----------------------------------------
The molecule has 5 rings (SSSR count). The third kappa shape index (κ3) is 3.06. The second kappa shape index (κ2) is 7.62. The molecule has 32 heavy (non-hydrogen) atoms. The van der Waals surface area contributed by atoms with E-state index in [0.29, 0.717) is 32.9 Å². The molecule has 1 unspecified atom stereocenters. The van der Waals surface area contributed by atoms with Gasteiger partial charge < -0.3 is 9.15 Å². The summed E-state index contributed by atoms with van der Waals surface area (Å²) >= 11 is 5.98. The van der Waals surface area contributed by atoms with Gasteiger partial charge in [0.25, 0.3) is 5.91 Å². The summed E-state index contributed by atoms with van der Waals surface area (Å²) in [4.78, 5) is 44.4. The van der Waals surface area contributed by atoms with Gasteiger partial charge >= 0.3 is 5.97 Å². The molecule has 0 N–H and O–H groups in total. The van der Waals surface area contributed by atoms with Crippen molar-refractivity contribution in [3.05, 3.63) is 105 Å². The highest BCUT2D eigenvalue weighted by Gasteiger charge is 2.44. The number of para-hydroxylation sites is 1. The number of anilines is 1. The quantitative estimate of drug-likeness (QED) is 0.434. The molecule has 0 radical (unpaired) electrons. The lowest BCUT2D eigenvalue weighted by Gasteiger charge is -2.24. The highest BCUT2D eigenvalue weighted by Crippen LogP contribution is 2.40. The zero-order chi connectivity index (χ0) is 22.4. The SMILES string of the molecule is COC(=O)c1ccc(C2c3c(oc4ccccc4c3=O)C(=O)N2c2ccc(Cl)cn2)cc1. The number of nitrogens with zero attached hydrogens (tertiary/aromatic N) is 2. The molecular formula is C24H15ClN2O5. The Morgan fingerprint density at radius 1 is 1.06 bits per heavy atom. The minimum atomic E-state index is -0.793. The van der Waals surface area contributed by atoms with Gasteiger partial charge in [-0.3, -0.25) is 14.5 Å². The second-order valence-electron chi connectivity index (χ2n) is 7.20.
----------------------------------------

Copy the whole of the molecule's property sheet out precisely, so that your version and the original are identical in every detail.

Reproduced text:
The molecule has 5 rings (SSSR count). The third kappa shape index (κ3) is 3.06. The second kappa shape index (κ2) is 7.62. The molecule has 32 heavy (non-hydrogen) atoms. The van der Waals surface area contributed by atoms with E-state index in [0.29, 0.717) is 32.9 Å². The molecule has 1 unspecified atom stereocenters. The van der Waals surface area contributed by atoms with Gasteiger partial charge < -0.3 is 9.15 Å². The summed E-state index contributed by atoms with van der Waals surface area (Å²) >= 11 is 5.98. The van der Waals surface area contributed by atoms with Gasteiger partial charge in [0.25, 0.3) is 5.91 Å². The summed E-state index contributed by atoms with van der Waals surface area (Å²) in [4.78, 5) is 44.4. The van der Waals surface area contributed by atoms with Gasteiger partial charge >= 0.3 is 5.97 Å². The molecule has 0 N–H and O–H groups in total. The van der Waals surface area contributed by atoms with Crippen molar-refractivity contribution in [3.05, 3.63) is 105 Å². The highest BCUT2D eigenvalue weighted by Gasteiger charge is 2.44. The number of para-hydroxylation sites is 1. The number of anilines is 1. The quantitative estimate of drug-likeness (QED) is 0.434. The molecule has 0 radical (unpaired) electrons. The lowest BCUT2D eigenvalue weighted by Gasteiger charge is -2.24. The highest BCUT2D eigenvalue weighted by Crippen LogP contribution is 2.40. The zero-order chi connectivity index (χ0) is 22.4. The SMILES string of the molecule is COC(=O)c1ccc(C2c3c(oc4ccccc4c3=O)C(=O)N2c2ccc(Cl)cn2)cc1. The number of nitrogens with zero attached hydrogens (tertiary/aromatic N) is 2. The molecular formula is C24H15ClN2O5. The Morgan fingerprint density at radius 1 is 1.06 bits per heavy atom. The minimum atomic E-state index is -0.793. The van der Waals surface area contributed by atoms with Gasteiger partial charge in [-0.3, -0.25) is 14.5 Å². The second-order valence-electron chi connectivity index (χ2n) is 7.20.